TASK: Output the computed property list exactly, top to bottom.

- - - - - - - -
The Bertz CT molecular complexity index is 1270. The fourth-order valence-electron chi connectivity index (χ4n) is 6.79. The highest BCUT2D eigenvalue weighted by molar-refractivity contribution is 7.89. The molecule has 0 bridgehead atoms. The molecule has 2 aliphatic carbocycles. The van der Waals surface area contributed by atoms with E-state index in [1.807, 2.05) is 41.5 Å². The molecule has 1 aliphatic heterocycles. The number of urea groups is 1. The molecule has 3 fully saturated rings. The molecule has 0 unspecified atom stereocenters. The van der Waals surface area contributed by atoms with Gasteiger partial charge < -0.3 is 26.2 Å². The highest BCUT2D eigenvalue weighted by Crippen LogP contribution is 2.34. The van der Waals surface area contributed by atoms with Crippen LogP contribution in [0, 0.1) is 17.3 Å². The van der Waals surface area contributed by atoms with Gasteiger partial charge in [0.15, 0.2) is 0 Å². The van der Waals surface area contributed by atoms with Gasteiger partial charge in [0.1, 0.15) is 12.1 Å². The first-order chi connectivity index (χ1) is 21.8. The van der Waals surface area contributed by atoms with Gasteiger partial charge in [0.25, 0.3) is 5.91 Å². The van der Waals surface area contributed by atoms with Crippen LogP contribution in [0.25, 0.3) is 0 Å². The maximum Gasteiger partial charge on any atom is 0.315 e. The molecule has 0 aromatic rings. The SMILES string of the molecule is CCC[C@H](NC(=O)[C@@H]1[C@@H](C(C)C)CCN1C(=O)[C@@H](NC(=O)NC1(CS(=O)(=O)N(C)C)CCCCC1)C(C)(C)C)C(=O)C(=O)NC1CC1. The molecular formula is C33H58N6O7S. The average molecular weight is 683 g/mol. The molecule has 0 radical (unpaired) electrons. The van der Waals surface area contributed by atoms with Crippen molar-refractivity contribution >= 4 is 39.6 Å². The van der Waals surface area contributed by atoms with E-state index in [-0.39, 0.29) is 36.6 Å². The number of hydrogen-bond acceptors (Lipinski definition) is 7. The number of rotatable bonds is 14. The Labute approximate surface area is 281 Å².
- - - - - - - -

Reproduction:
The Bertz CT molecular complexity index is 1270. The fourth-order valence-electron chi connectivity index (χ4n) is 6.79. The highest BCUT2D eigenvalue weighted by molar-refractivity contribution is 7.89. The molecule has 0 bridgehead atoms. The molecule has 2 aliphatic carbocycles. The van der Waals surface area contributed by atoms with E-state index in [1.807, 2.05) is 41.5 Å². The molecule has 1 aliphatic heterocycles. The number of urea groups is 1. The molecule has 3 fully saturated rings. The molecule has 0 unspecified atom stereocenters. The van der Waals surface area contributed by atoms with Gasteiger partial charge < -0.3 is 26.2 Å². The highest BCUT2D eigenvalue weighted by Crippen LogP contribution is 2.34. The van der Waals surface area contributed by atoms with Crippen LogP contribution in [0, 0.1) is 17.3 Å². The van der Waals surface area contributed by atoms with Gasteiger partial charge in [0.15, 0.2) is 0 Å². The van der Waals surface area contributed by atoms with Gasteiger partial charge in [0.1, 0.15) is 12.1 Å². The first-order chi connectivity index (χ1) is 21.8. The van der Waals surface area contributed by atoms with Gasteiger partial charge in [0.25, 0.3) is 5.91 Å². The van der Waals surface area contributed by atoms with Crippen LogP contribution in [0.25, 0.3) is 0 Å². The maximum Gasteiger partial charge on any atom is 0.315 e. The molecule has 0 aromatic rings. The SMILES string of the molecule is CCC[C@H](NC(=O)[C@@H]1[C@@H](C(C)C)CCN1C(=O)[C@@H](NC(=O)NC1(CS(=O)(=O)N(C)C)CCCCC1)C(C)(C)C)C(=O)C(=O)NC1CC1. The molecular formula is C33H58N6O7S. The average molecular weight is 683 g/mol. The molecule has 0 radical (unpaired) electrons. The van der Waals surface area contributed by atoms with Crippen molar-refractivity contribution >= 4 is 39.6 Å². The van der Waals surface area contributed by atoms with E-state index in [-0.39, 0.29) is 36.6 Å². The number of hydrogen-bond acceptors (Lipinski definition) is 7. The number of rotatable bonds is 14. The Labute approximate surface area is 281 Å².